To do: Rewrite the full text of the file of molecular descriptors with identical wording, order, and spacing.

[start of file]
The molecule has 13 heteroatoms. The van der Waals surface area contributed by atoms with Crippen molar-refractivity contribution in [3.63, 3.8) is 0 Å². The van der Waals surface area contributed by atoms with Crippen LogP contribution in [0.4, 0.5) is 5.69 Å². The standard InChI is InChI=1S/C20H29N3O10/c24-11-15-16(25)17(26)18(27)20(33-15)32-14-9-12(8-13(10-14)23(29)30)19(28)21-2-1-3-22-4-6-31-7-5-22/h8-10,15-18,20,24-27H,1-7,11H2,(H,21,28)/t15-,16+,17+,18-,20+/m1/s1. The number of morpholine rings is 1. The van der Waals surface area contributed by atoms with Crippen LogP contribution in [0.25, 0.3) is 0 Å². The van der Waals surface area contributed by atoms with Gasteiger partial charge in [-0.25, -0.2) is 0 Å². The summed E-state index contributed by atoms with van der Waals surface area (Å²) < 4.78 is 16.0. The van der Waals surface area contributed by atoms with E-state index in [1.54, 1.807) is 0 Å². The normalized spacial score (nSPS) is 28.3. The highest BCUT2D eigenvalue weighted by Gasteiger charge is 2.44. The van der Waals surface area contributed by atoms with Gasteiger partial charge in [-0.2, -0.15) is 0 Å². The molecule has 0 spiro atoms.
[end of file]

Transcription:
The molecule has 13 heteroatoms. The van der Waals surface area contributed by atoms with Crippen molar-refractivity contribution in [3.63, 3.8) is 0 Å². The van der Waals surface area contributed by atoms with Crippen LogP contribution in [0.4, 0.5) is 5.69 Å². The standard InChI is InChI=1S/C20H29N3O10/c24-11-15-16(25)17(26)18(27)20(33-15)32-14-9-12(8-13(10-14)23(29)30)19(28)21-2-1-3-22-4-6-31-7-5-22/h8-10,15-18,20,24-27H,1-7,11H2,(H,21,28)/t15-,16+,17+,18-,20+/m1/s1. The number of morpholine rings is 1. The van der Waals surface area contributed by atoms with Crippen LogP contribution in [0.25, 0.3) is 0 Å². The van der Waals surface area contributed by atoms with Gasteiger partial charge in [-0.25, -0.2) is 0 Å². The summed E-state index contributed by atoms with van der Waals surface area (Å²) < 4.78 is 16.0. The van der Waals surface area contributed by atoms with E-state index in [1.54, 1.807) is 0 Å². The normalized spacial score (nSPS) is 28.3. The highest BCUT2D eigenvalue weighted by Gasteiger charge is 2.44. The van der Waals surface area contributed by atoms with Gasteiger partial charge in [-0.2, -0.15) is 0 Å². The molecule has 0 spiro atoms.